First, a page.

For the past few years, two groups have dominated any discussion of demographics—that being, of course, the boomers and the millennials, two large populations that have, in many ways, dictated media, trends and technology.
But just how well have we defined these groups? That was the question Max Valiquette, managing director of intellectual property with Bensimon Byrne, put to the audience at his closing keynote speech at Benefits Canada’s Benefits & Pension Summit, held in Toronto last week.
Valiquette pointed out that the two groups can actually be broken down into several subgroups, and employers should be aware of exactly which subgroup they’re targeting in everything from their daily communication to their recruitment strategies.
For example, the baby boomers have long been defined, at least in part, as the generation that led the revolutionary zeitgeist of the 1960s. However, as Valiquette pointed out, that definition points to only about 10% of the general population. The younger generation of boomers—that is, those born between about 1954 and 1964—actually make up a significantly larger percentage of the population.
“Younger boomers are far more entrepreneurial than older boomers,” said Valiquette. “An awful lot of the things that we apply to that culture, that sense of rebellion, of social change….Many of those changes are actually the responsibility of a much smaller group of older baby boomers.”
Meanwhile, at the opposite end, the millennials have been loosely defined as any group between the ages of 10 and 34—but again, Valiquette points out that this demographic breakdown is simply too broad.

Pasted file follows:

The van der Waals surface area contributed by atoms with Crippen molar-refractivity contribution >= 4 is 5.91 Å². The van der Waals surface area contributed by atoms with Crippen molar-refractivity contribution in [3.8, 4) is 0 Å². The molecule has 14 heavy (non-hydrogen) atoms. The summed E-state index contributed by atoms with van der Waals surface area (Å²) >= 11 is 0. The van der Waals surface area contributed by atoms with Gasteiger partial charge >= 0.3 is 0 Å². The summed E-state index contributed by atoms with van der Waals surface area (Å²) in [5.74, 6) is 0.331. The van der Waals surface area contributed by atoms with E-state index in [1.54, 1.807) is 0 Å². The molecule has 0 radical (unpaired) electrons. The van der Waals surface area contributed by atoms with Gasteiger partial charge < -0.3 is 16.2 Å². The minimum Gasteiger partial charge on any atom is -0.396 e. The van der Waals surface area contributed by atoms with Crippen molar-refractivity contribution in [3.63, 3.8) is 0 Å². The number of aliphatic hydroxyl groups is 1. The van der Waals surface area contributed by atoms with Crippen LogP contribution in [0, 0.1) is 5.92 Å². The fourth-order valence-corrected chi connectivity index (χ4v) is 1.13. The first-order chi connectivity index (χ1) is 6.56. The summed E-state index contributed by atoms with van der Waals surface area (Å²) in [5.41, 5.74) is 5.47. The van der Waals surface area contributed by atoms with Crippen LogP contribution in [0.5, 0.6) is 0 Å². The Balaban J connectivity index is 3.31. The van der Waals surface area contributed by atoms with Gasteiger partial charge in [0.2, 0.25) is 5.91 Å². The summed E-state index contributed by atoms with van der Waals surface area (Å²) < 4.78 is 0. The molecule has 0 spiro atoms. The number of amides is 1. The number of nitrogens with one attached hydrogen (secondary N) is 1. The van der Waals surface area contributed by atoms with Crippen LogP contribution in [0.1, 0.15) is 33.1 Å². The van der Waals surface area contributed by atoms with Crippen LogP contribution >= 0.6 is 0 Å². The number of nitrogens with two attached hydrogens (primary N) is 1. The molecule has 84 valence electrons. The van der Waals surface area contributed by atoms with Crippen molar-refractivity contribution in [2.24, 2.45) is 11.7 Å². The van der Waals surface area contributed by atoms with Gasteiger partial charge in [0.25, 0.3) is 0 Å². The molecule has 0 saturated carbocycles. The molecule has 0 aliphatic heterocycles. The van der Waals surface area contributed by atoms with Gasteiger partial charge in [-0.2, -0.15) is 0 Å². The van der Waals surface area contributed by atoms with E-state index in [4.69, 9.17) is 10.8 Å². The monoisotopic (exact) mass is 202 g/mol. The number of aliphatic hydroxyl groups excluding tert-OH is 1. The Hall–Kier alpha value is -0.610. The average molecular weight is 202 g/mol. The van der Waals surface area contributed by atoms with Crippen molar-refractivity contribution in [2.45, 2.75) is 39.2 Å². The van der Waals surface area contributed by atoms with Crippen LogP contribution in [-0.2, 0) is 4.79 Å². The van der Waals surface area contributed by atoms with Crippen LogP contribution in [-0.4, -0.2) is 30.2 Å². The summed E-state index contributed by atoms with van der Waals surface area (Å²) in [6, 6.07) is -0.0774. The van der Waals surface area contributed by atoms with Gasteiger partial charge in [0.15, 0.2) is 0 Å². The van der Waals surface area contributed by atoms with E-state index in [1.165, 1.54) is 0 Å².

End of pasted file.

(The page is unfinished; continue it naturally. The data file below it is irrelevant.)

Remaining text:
While the entire group may influence trends—and, in fact, according to Valiquette, millennials have more influence on the general population than ever before—there are again subgroups, and they are at vastly different life stages. “Not all millennials are created equal,” he commented.
“If you work in attraction or retention of any kind, focusing on younger millennials is kind of useless….It’s important to focus on those who are ‘new careerists,’” which Valiquette describes as being 25 years of age and older.
Valiquette explained that, on the whole, the younger generation is carrying out what he calls a prolonged pre-adult life stage. They are graduating later, moving out of their parents’ homes later, marrying later, having children later than even just a few short years ago. Which means, it’s unlikely that millennials in their early 20s will be interested in settling down and establishing a career.
In an age where technology is becoming increasingly personalized, it makes sense that employers should target their own communications and policies to reach as many individualized groups as possible, something that’s often overlooked in discussions about generations. It’s no longer just about recruiting millennials. “Make sure you have a good strategy in place for attracting and retaining the right group of millennials,” said Valiquette.
All the articles from the event can be found on our special section: 2014 Benefits & Pension Summit Coverage.
Tammy Burns is a Toronto-based writer and editor.